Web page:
So what we said to that property manager, that’s just an example that happened to many others as well that we said, “Well, why don’t you come on-site and be part of our own OTA and we complete the whole booking to us?” And we could show within like one year, 50 times or more bookings. Now it’s like 160 times more bookings than what was at that point in time. And the reason just is that when we talk about our product, it’s the core we do.

As I mentioned before in the first part of the session with these hundred A/B tests, we constantly make the product better to make it more user-friendly to see what’s working and what’s not. And for many of the property managers, they are just too slow. So by the time they have upgraded their web page, it is already outdated. And for them, we really have created that on-site business because the big OTAs, they don’t need it, they have a greater product than themselves, but for them, that was a win, win, win situation because the traveller was now making a booking they didn’t book before.

The property manager was happy because he was getting many more bookings and we were happy because A) we got the data of the travellers which enabled us to generate repeat business. We get a higher take rate than what we got before. So everyone was happy. And then the subscription and services around the marketplace and around the supply side were really to think about, okay, what other services can we provide and some of these services were already out there. So you know some of these services we have acquired like Zika we have acquired as they have already provided many services to local tourism, offices, et cetera. And these are the things that our partners are using. They need them and we are best placed to offer them.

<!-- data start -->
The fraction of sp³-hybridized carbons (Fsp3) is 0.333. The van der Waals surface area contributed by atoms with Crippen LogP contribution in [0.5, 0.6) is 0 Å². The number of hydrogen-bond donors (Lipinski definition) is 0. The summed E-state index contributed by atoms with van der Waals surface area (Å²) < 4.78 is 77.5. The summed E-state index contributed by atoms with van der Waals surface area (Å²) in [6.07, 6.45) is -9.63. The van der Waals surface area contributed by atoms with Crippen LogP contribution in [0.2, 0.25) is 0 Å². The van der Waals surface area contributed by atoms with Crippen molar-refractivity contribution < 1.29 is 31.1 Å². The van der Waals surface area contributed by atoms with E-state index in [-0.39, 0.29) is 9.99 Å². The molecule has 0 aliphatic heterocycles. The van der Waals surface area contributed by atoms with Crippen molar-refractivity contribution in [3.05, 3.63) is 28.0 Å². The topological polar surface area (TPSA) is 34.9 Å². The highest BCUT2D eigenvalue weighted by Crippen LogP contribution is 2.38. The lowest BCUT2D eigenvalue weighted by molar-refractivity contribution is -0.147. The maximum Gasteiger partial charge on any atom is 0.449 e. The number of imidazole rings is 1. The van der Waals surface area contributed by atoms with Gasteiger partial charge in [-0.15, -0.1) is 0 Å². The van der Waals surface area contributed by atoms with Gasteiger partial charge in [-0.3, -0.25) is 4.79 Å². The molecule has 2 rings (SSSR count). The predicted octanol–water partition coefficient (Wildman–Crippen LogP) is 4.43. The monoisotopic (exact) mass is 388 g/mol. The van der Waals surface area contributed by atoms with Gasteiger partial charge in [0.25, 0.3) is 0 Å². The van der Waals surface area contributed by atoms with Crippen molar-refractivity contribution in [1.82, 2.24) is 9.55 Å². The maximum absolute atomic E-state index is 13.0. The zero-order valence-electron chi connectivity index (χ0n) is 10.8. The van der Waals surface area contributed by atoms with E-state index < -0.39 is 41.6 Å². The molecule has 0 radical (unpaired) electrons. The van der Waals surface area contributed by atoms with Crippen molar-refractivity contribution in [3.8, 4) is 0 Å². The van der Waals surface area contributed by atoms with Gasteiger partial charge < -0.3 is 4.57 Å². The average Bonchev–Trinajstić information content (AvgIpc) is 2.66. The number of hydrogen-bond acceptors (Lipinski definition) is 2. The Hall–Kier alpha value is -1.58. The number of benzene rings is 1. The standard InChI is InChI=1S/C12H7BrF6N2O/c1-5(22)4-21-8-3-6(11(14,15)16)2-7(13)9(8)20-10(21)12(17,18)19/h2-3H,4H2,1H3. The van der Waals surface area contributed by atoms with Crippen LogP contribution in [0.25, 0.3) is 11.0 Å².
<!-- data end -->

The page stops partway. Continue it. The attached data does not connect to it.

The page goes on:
[00:09:33] Tilman Versch: So short story TLDR as you started to throw spaghetti at the wall, none of them really stuck. Then you decided to develop a spaghetti wall glue, make the wall stickable and throw more spaghetti at the wall.

[00:09:51] Steffen Schneider: I wouldn’t say it like that.

[00:09:54] Tilman Versch: No, we are very serious here.

[00:09:58] Steffen Schneider: So we just saw that there are certain parts of our initial business which worked well for certain parts of the supply side but didn’t work so well for the others. So there we developed the product further to also offer them something which was working there and then we saw that there were, to stay with your picture, we saw that there were people eating spaghetti which we didn’t offer yet.

So that’s when, you know, we saw, okay, there’s an opportunity. Let’s see. And like in the past whenever we haven’t seen an opportunity to acquire a profitable business which is growing and which is enhancing the overall value of our business. We were looking at opportunities to acquire them and if we could agree on price and terms. We did acquisitions like we did in ‘22 and we maybe want to do in the future.

What investors love

[00:10:52] Tilman Versch: So looking at the complexity in your business structure, investors love to ask this question: What is your child you love most? Or to formulate the investor terms: Which of the businesses has the highest quality you own? So what is your answer?